My group works on developing novel approaches to improve efficacy and safety of allogeneic stem cell transplantation and adoptive immunotherapy as treatments for blood cancers. We focus on T-cell alloreactivity in the context of stem cell transplantation and immunotherapy.
My group focuses on immunological approaches to the treatment of haematological cancers. My primary research interests include the immunotherapy of cancer (including stem cell transplantation), the identification of B-cell-tumour antigens; and the detection and treatment of minimal residual disease in leukaemia and lymphoma.
I am interested in studying the effects of the inflammatory microenvironment on disease progression and resistance to treatment in haematological malignancies with emphasis on survival and mechanisms of treatment resistance in chronic lymphocytic leukaemia and B cell lymphoma.
Our research aims to understand the biology of leukaemia stem cells and identify tricks they use to escape treatments. My group employs multidisciplinary approaches to understand how HSCs chose to self-renew or differentiate and how these cell fate decisions are affected under pathological conditions to generate leukaemic stem cells.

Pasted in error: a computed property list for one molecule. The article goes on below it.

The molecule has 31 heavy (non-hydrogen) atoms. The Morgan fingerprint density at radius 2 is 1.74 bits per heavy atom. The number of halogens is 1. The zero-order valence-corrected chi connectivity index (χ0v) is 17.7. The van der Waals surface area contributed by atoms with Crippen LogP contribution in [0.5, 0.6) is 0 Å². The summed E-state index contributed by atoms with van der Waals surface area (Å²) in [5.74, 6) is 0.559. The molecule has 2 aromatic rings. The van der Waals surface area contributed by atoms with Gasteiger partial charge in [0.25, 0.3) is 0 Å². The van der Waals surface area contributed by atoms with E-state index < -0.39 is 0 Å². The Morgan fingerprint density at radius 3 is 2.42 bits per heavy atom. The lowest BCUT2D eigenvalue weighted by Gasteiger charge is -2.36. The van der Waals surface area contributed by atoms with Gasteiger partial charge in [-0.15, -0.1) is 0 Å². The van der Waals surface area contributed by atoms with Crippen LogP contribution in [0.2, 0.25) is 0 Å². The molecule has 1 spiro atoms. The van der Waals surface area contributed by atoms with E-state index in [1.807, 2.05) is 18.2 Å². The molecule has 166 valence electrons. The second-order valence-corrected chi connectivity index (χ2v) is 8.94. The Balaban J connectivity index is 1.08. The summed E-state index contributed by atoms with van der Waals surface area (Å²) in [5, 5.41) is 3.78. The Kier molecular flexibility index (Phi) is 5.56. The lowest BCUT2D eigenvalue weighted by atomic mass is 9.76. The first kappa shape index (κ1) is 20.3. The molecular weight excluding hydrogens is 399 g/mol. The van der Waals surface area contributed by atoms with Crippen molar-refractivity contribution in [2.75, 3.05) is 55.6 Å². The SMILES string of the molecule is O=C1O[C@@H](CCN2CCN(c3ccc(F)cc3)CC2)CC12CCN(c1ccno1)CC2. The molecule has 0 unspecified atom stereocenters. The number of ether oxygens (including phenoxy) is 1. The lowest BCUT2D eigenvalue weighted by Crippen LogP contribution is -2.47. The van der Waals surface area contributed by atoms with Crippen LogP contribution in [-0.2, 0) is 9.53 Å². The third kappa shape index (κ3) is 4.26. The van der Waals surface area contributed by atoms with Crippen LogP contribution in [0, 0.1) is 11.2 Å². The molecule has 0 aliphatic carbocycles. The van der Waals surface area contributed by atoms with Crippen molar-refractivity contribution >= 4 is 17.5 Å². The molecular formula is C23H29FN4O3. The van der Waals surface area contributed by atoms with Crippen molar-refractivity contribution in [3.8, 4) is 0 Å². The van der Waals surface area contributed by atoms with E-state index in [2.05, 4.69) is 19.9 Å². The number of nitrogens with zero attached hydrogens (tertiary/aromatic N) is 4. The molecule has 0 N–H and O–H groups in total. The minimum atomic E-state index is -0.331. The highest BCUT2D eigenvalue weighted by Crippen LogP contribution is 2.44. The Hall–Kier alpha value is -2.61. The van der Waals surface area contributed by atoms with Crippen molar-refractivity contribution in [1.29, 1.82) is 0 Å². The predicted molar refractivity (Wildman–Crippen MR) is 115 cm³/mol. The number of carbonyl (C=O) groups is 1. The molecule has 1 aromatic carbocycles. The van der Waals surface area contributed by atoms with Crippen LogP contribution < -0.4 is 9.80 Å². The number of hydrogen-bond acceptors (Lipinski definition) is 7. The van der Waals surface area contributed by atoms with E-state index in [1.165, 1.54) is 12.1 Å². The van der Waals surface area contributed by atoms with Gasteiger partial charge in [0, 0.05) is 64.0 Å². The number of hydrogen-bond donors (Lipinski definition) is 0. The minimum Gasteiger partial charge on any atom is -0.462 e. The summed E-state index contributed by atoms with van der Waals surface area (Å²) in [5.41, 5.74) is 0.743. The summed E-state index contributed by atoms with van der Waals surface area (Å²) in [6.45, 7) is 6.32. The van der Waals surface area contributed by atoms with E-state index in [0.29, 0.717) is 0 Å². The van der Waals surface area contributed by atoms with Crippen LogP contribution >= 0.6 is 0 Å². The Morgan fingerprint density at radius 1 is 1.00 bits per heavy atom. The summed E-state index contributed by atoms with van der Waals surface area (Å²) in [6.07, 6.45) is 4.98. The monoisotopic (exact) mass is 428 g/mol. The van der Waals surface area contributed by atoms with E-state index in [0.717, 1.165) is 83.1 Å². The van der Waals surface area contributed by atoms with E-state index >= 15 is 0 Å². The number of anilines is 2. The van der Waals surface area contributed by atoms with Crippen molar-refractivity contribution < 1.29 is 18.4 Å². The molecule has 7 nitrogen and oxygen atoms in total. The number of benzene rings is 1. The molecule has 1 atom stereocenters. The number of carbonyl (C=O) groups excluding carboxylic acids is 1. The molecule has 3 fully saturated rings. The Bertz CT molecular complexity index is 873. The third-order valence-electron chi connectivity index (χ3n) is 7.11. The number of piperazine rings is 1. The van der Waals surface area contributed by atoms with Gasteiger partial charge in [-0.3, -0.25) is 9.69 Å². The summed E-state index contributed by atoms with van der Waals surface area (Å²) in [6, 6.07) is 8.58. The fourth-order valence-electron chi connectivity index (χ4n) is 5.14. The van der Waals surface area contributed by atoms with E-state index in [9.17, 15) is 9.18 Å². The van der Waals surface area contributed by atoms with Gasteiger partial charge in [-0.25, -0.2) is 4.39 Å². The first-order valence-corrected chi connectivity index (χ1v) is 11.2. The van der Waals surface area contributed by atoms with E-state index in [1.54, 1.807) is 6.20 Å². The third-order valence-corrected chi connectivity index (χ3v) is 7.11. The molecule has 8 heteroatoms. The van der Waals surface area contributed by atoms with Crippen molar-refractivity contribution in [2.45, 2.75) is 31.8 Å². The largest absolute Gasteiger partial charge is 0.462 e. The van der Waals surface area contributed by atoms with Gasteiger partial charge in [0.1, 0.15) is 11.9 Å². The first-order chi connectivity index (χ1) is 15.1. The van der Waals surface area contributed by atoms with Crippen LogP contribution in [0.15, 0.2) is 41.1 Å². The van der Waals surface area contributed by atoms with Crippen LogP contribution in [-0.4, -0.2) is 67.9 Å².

My research interests are to apply tissue-engineered technologies to study the role of the microenvironment in modulating cancer progression and therapy response. I develop 3D models that mimic the human disease and use this to develop novel therapies.
We aim to identify genetic alterations that influence cancer development, progression and therapeutic responses, in particular prostate cancer, and further develop them into biomarkers for cancer diagnosis and therapeutic stratification, with a current focus on circulating biomarkers.